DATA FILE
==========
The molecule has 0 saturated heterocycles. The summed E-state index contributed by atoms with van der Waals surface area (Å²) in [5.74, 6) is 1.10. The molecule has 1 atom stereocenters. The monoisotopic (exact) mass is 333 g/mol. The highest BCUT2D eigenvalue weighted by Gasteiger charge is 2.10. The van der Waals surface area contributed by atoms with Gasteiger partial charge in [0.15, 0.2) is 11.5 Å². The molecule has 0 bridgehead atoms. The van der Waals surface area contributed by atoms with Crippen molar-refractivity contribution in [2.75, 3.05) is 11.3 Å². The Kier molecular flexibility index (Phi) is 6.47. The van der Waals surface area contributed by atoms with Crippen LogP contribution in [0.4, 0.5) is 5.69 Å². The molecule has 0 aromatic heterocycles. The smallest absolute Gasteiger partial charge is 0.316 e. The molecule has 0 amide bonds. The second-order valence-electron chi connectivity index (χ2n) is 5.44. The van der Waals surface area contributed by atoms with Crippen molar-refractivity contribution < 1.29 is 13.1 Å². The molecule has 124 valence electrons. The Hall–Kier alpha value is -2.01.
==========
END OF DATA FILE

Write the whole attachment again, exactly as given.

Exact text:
The molecule has 0 saturated heterocycles. The summed E-state index contributed by atoms with van der Waals surface area (Å²) in [5.74, 6) is 1.10. The molecule has 1 atom stereocenters. The monoisotopic (exact) mass is 333 g/mol. The highest BCUT2D eigenvalue weighted by Gasteiger charge is 2.10. The van der Waals surface area contributed by atoms with Gasteiger partial charge in [0.15, 0.2) is 11.5 Å². The molecule has 0 bridgehead atoms. The van der Waals surface area contributed by atoms with Crippen molar-refractivity contribution in [2.75, 3.05) is 11.3 Å². The Kier molecular flexibility index (Phi) is 6.47. The van der Waals surface area contributed by atoms with Crippen LogP contribution in [0.4, 0.5) is 5.69 Å². The molecule has 0 aromatic heterocycles. The smallest absolute Gasteiger partial charge is 0.316 e. The molecule has 0 amide bonds. The second-order valence-electron chi connectivity index (χ2n) is 5.44. The van der Waals surface area contributed by atoms with Crippen molar-refractivity contribution < 1.29 is 13.1 Å². The molecule has 124 valence electrons. The Hall–Kier alpha value is -2.01.